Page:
15. APPRECIATION OF E E-EVIDENCEThe conditions specified in Section 65(B)(2) are:1. Firstly, the computer output containing theinformation should have been produced by thecomputer during the period over which the computerwas used regularly to store o process information for orthe purpose of any activities regularly carried on over tivitiesthat period by the person having lawful control overthe use of the computer.2. The second requirement is that it must be shownthat during the said period th information of the kind riod thecontained in electronic record or of the kind fromwhich the information contained is derived wasregularly fed into the compu in the ordinary course omputerof the said activity.
16. APPRECIATION OF E E-EVIDENCE3. A third requirement is t nt that during the materialpart of the said period, the computer wasoperating properly and that even if it was notoperating properly for som time that break did somenot affect either the recor or the accuracy of its recordcontents.4. The fourth requiremen is that the information ementcontained in the record should be areproduction or derived fr ived from the information fedinto the computer in the ordinary course of thesaid activity.
17. APPRECIATION OF E E-EVIDENCEUnder Section 65B(4) the certificate whichidentifies the electronic record containing thestatement and describes the manner in which it ribeswas produced giving the particulars of thedevice involved in the pro he production of that recordand deals with the conditions mentioned inSection 65(B)(2) and is signed by a personoccupying a responsible official position inrelation to the operation of the relevant deviceshall be evidence of any matter stated in thecertificate’.
18. APPRECIATION OF E E-EVIDENCEIn Amitabh Bagchi Vs. Ena Bagchi (AIR 2005 Cal11) sections 65A and 65B of Evidence Act, 1872were analyzed.The court held that the physical presence ofperson in Court may not be required for purposeof adducing evidence and the same can be donethrough medium like video conferencing.Sections 65A and 65B provide provisions forevidences relating to electronic records andadmissibility of electronic records, and thatdefinition of electronic records includes videoconferencing.
19. APPRECIATION OF E E-EVIDENCEState of Maharashtra v Dr Prafu B Desai (AIR 2003 SC 2053) Prafulinvolved the question whether a witness can be examinedby means of a video conference.The Supreme Court observed that video conferencing is an rved tadvancement of science and technology which permitsseeing, hearing and talking with someone who is notphysically present with the same facility and ease as if they e samwere physically present.The legal requirement for the presence of the witness does pnot mean actual physical presence.The court allowed the examination of a witness throughvideo conferencing and concluded that there is no reasonwhy the examination of a witness by video conferencingshould not be an essential part of electronic evidence.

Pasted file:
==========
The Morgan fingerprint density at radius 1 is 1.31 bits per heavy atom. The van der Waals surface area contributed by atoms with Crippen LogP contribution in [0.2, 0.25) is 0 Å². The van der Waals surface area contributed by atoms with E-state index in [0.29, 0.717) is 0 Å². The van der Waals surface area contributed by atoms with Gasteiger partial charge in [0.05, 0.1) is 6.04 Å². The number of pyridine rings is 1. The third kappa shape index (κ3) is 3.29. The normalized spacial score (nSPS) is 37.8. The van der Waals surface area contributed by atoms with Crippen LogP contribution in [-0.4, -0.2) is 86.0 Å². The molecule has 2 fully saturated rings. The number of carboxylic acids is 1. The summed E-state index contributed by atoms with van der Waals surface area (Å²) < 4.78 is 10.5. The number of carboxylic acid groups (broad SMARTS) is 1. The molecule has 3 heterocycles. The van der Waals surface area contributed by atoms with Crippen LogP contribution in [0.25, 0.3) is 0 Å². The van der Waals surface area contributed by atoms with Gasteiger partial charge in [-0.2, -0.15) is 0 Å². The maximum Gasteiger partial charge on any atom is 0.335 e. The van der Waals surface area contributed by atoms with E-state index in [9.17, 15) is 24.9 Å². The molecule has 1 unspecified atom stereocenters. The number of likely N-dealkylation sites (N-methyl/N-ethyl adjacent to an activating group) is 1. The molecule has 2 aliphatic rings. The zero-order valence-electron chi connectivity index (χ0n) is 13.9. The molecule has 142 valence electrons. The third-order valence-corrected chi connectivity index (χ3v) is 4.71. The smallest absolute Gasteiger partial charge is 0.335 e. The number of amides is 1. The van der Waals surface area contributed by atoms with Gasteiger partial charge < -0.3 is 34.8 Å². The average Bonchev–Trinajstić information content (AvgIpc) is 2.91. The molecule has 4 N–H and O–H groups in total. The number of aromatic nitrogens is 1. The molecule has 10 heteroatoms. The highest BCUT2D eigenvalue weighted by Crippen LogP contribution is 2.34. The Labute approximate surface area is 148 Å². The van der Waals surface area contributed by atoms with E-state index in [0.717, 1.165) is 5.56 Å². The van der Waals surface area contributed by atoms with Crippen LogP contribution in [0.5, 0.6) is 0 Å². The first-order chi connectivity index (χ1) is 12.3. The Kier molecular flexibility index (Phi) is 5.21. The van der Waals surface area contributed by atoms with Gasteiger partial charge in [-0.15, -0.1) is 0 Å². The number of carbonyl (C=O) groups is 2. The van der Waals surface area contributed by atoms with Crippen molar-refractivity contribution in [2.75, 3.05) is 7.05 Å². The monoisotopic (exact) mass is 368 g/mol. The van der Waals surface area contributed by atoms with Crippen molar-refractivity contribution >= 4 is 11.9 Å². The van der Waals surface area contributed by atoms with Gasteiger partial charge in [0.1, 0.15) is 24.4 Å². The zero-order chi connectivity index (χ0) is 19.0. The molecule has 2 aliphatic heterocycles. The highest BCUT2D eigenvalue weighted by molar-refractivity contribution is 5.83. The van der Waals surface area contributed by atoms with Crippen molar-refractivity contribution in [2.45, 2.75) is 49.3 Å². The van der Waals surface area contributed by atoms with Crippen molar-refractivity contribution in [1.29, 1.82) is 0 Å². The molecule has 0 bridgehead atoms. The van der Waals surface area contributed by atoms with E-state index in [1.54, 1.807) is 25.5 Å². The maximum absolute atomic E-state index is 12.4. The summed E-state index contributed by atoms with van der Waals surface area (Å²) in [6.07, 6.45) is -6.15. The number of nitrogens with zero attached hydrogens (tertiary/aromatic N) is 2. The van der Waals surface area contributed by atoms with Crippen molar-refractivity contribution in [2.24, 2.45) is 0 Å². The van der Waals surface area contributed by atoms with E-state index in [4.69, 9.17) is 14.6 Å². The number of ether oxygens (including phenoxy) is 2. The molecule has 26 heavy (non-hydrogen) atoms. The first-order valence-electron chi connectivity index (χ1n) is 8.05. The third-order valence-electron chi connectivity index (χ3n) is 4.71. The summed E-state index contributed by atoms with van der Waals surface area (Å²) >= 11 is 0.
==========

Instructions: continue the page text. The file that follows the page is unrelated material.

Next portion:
20. APPRECIATION OF E E-EVIDENCEIn Bodala Murali Krishna Vs. Smt. Bodala Prathima hna V(2007 (2) ALD 72) the court held that, “…theamendments carried to the Evidence Act byintroduction of Sections 65 and 65-B are in 65-Arelation to the electronic record. Sections 67 67-Aand 73-A were introduced as regards proof and Averification of digital signatures. As regardspresumption to be drawn about such records,Sections 85-A, 85-B, 85-C, 88 and 90-A were C, 88-Aadded. These provisions are referred only todemonstrate that the emphasis, at present, is torecognize the electronic records and digitalsignatures, as admissible pieces of evidence.”
21. APPRECIATION OF E E-EVIDENCEIn Dharambir v Central Bureau of Investigation (148 (2008)DLT 289) , the court arrived at the conclusion that whenSection 65B talks of an electronic record produced by acomputer referred to as the co he computer output) it would alsoinclude a hard disc in which information was stored or was ich inearlier stored or continues to be stored.It distinguished as there being two levels of an electronicrecord. One is the hard disc which once used itselfbecomes an electronic record in relation to the information cordregarding the changes the hard disc has been subject toand which information is retrievable from the hard disc byusing a software programme.The other level of electronic record is the active accessible nic reinformation recorded in the hard disc in the form of a textfile, or sound file or a video file etc. Such information that is eoaccessible can be converted or copied as such to anothermagnetic or electronic device like a CD, pen drive etc.Even a blank hard disc which contains no information butwas once used for recording information can also be copied ing inby producing a cloned had or a mirror image.